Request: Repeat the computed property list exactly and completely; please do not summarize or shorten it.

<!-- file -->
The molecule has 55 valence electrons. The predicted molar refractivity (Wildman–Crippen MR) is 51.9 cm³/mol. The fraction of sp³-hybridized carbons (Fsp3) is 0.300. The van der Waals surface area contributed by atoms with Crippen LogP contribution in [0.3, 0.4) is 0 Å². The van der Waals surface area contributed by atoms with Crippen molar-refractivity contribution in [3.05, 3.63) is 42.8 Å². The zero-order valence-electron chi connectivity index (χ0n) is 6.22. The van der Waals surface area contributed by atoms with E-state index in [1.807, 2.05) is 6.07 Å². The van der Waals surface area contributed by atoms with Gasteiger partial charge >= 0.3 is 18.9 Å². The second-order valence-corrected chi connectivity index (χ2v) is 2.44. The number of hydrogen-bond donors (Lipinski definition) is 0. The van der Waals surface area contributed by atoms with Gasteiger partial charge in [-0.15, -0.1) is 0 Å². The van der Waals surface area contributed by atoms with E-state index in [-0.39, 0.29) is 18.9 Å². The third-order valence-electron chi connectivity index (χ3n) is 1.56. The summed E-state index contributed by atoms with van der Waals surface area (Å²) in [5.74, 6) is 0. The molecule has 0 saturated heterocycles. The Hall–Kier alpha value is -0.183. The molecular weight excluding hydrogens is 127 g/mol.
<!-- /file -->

The molecule has 55 valence electrons. The predicted molar refractivity (Wildman–Crippen MR) is 51.9 cm³/mol. The fraction of sp³-hybridized carbons (Fsp3) is 0.300. The van der Waals surface area contributed by atoms with Crippen LogP contribution in [0.3, 0.4) is 0 Å². The van der Waals surface area contributed by atoms with Crippen molar-refractivity contribution in [3.05, 3.63) is 42.8 Å². The zero-order valence-electron chi connectivity index (χ0n) is 6.22. The van der Waals surface area contributed by atoms with E-state index in [1.807, 2.05) is 6.07 Å². The van der Waals surface area contributed by atoms with Gasteiger partial charge >= 0.3 is 18.9 Å². The second-order valence-corrected chi connectivity index (χ2v) is 2.44. The number of hydrogen-bond donors (Lipinski definition) is 0. The van der Waals surface area contributed by atoms with Gasteiger partial charge in [-0.15, -0.1) is 0 Å². The van der Waals surface area contributed by atoms with E-state index in [-0.39, 0.29) is 18.9 Å². The third-order valence-electron chi connectivity index (χ3n) is 1.56. The summed E-state index contributed by atoms with van der Waals surface area (Å²) in [5.74, 6) is 0. The molecule has 0 saturated heterocycles. The Hall–Kier alpha value is -0.183. The molecular weight excluding hydrogens is 127 g/mol.